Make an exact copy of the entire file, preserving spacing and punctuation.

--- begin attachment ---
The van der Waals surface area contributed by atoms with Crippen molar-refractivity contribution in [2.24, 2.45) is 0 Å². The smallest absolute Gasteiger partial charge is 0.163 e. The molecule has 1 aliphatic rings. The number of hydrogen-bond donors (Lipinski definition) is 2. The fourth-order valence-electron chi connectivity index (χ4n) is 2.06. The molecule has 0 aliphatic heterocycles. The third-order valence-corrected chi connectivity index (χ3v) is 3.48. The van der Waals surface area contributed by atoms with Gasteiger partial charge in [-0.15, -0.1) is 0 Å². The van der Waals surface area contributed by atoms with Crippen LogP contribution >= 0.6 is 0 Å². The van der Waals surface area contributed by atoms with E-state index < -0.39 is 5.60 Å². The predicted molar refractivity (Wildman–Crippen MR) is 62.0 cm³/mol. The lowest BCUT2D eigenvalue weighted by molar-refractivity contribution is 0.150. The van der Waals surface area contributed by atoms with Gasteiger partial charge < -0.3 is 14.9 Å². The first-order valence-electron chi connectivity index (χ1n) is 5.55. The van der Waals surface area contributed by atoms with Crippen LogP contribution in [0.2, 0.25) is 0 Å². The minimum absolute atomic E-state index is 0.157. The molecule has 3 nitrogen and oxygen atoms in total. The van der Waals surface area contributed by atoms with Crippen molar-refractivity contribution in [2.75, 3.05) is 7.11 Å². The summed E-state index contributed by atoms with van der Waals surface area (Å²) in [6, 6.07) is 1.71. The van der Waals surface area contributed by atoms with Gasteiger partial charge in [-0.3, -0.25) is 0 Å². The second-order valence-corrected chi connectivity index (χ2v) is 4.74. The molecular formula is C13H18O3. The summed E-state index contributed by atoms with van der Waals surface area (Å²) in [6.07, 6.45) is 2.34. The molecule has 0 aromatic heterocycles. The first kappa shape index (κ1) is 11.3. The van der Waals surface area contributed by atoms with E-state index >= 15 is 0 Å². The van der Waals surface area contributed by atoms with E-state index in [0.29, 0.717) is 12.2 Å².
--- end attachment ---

The van der Waals surface area contributed by atoms with Crippen molar-refractivity contribution in [2.24, 2.45) is 0 Å². The smallest absolute Gasteiger partial charge is 0.163 e. The molecule has 1 aliphatic rings. The number of hydrogen-bond donors (Lipinski definition) is 2. The fourth-order valence-electron chi connectivity index (χ4n) is 2.06. The molecule has 0 aliphatic heterocycles. The third-order valence-corrected chi connectivity index (χ3v) is 3.48. The van der Waals surface area contributed by atoms with Gasteiger partial charge in [-0.15, -0.1) is 0 Å². The van der Waals surface area contributed by atoms with Crippen LogP contribution >= 0.6 is 0 Å². The van der Waals surface area contributed by atoms with E-state index < -0.39 is 5.60 Å². The predicted molar refractivity (Wildman–Crippen MR) is 62.0 cm³/mol. The lowest BCUT2D eigenvalue weighted by molar-refractivity contribution is 0.150. The van der Waals surface area contributed by atoms with Gasteiger partial charge < -0.3 is 14.9 Å². The first-order valence-electron chi connectivity index (χ1n) is 5.55. The van der Waals surface area contributed by atoms with Crippen LogP contribution in [0.2, 0.25) is 0 Å². The minimum absolute atomic E-state index is 0.157. The molecule has 3 nitrogen and oxygen atoms in total. The van der Waals surface area contributed by atoms with Crippen molar-refractivity contribution in [2.75, 3.05) is 7.11 Å². The summed E-state index contributed by atoms with van der Waals surface area (Å²) in [6, 6.07) is 1.71. The van der Waals surface area contributed by atoms with Gasteiger partial charge in [-0.3, -0.25) is 0 Å². The second-order valence-corrected chi connectivity index (χ2v) is 4.74. The molecular formula is C13H18O3. The summed E-state index contributed by atoms with van der Waals surface area (Å²) in [6.07, 6.45) is 2.34. The molecule has 0 aromatic heterocycles. The first kappa shape index (κ1) is 11.3. The van der Waals surface area contributed by atoms with E-state index >= 15 is 0 Å². The van der Waals surface area contributed by atoms with E-state index in [0.29, 0.717) is 12.2 Å².